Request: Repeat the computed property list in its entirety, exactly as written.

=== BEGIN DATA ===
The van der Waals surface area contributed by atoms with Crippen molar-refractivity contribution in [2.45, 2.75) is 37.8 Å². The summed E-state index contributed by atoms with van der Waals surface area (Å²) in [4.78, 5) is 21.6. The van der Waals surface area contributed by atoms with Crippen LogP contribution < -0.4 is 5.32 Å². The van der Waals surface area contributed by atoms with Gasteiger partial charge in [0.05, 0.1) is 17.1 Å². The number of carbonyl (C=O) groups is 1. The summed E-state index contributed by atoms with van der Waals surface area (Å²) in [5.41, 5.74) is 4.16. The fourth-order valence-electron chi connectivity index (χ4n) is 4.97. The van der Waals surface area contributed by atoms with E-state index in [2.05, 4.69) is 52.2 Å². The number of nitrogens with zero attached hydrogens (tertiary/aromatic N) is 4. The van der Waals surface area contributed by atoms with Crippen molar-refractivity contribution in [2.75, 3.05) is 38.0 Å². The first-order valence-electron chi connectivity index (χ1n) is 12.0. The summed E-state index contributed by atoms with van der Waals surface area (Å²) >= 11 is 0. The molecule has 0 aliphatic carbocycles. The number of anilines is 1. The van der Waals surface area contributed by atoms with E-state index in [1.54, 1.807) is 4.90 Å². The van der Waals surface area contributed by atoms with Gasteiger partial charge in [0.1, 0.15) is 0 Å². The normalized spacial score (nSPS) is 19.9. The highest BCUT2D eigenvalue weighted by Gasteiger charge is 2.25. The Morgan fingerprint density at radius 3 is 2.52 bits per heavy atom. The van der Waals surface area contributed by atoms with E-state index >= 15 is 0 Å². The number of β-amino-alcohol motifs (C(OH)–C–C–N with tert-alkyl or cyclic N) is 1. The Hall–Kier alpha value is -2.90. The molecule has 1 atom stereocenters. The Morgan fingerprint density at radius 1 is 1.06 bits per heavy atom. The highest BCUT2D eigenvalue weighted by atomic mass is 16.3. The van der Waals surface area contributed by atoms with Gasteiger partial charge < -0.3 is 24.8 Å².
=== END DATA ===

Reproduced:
The van der Waals surface area contributed by atoms with Crippen molar-refractivity contribution in [2.45, 2.75) is 37.8 Å². The summed E-state index contributed by atoms with van der Waals surface area (Å²) in [4.78, 5) is 21.6. The van der Waals surface area contributed by atoms with Crippen LogP contribution < -0.4 is 5.32 Å². The van der Waals surface area contributed by atoms with Gasteiger partial charge in [0.05, 0.1) is 17.1 Å². The number of carbonyl (C=O) groups is 1. The summed E-state index contributed by atoms with van der Waals surface area (Å²) in [5.41, 5.74) is 4.16. The fourth-order valence-electron chi connectivity index (χ4n) is 4.97. The van der Waals surface area contributed by atoms with E-state index in [2.05, 4.69) is 52.2 Å². The number of nitrogens with zero attached hydrogens (tertiary/aromatic N) is 4. The van der Waals surface area contributed by atoms with Crippen molar-refractivity contribution in [2.75, 3.05) is 38.0 Å². The first-order valence-electron chi connectivity index (χ1n) is 12.0. The summed E-state index contributed by atoms with van der Waals surface area (Å²) >= 11 is 0. The molecule has 0 aliphatic carbocycles. The number of anilines is 1. The van der Waals surface area contributed by atoms with E-state index in [1.54, 1.807) is 4.90 Å². The van der Waals surface area contributed by atoms with Gasteiger partial charge in [0.1, 0.15) is 0 Å². The normalized spacial score (nSPS) is 19.9. The highest BCUT2D eigenvalue weighted by Gasteiger charge is 2.25. The Morgan fingerprint density at radius 3 is 2.52 bits per heavy atom. The van der Waals surface area contributed by atoms with E-state index >= 15 is 0 Å². The number of β-amino-alcohol motifs (C(OH)–C–C–N with tert-alkyl or cyclic N) is 1. The Hall–Kier alpha value is -2.90. The molecule has 1 atom stereocenters. The Morgan fingerprint density at radius 1 is 1.06 bits per heavy atom. The highest BCUT2D eigenvalue weighted by atomic mass is 16.3. The van der Waals surface area contributed by atoms with Gasteiger partial charge < -0.3 is 24.8 Å².